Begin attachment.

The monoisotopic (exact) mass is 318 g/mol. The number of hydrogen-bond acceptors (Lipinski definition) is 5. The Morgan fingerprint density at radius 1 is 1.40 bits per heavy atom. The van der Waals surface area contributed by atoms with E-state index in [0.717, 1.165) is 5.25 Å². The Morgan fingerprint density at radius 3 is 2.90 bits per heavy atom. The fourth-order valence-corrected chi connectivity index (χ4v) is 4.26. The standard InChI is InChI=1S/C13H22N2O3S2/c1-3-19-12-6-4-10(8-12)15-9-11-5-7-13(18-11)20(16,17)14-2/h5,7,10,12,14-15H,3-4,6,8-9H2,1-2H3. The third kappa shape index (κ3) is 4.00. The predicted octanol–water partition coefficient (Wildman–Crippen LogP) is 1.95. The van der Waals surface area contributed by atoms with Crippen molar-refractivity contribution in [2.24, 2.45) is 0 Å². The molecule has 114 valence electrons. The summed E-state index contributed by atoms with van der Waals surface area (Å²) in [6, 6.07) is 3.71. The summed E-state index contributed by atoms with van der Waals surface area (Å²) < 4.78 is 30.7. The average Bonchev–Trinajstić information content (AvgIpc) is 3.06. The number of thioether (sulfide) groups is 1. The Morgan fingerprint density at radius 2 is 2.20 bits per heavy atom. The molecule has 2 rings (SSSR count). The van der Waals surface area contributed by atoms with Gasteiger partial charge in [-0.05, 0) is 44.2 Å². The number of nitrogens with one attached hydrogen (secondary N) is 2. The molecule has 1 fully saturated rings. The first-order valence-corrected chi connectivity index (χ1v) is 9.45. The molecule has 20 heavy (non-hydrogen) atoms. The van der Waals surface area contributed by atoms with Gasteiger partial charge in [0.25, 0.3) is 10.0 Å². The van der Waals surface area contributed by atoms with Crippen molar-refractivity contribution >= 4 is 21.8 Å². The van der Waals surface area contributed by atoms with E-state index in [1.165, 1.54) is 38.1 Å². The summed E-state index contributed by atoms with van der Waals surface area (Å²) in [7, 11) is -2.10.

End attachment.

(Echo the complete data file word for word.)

The monoisotopic (exact) mass is 318 g/mol. The number of hydrogen-bond acceptors (Lipinski definition) is 5. The Morgan fingerprint density at radius 1 is 1.40 bits per heavy atom. The van der Waals surface area contributed by atoms with E-state index in [0.717, 1.165) is 5.25 Å². The Morgan fingerprint density at radius 3 is 2.90 bits per heavy atom. The fourth-order valence-corrected chi connectivity index (χ4v) is 4.26. The standard InChI is InChI=1S/C13H22N2O3S2/c1-3-19-12-6-4-10(8-12)15-9-11-5-7-13(18-11)20(16,17)14-2/h5,7,10,12,14-15H,3-4,6,8-9H2,1-2H3. The third kappa shape index (κ3) is 4.00. The predicted octanol–water partition coefficient (Wildman–Crippen LogP) is 1.95. The van der Waals surface area contributed by atoms with Crippen molar-refractivity contribution in [2.24, 2.45) is 0 Å². The molecule has 114 valence electrons. The summed E-state index contributed by atoms with van der Waals surface area (Å²) in [6, 6.07) is 3.71. The summed E-state index contributed by atoms with van der Waals surface area (Å²) < 4.78 is 30.7. The average Bonchev–Trinajstić information content (AvgIpc) is 3.06. The number of thioether (sulfide) groups is 1. The Morgan fingerprint density at radius 2 is 2.20 bits per heavy atom. The molecule has 2 rings (SSSR count). The van der Waals surface area contributed by atoms with Gasteiger partial charge in [-0.05, 0) is 44.2 Å². The number of nitrogens with one attached hydrogen (secondary N) is 2. The molecule has 1 fully saturated rings. The first-order valence-corrected chi connectivity index (χ1v) is 9.45. The molecule has 20 heavy (non-hydrogen) atoms. The van der Waals surface area contributed by atoms with Gasteiger partial charge in [0.25, 0.3) is 10.0 Å². The van der Waals surface area contributed by atoms with Crippen molar-refractivity contribution >= 4 is 21.8 Å². The van der Waals surface area contributed by atoms with E-state index in [1.165, 1.54) is 38.1 Å². The summed E-state index contributed by atoms with van der Waals surface area (Å²) in [7, 11) is -2.10.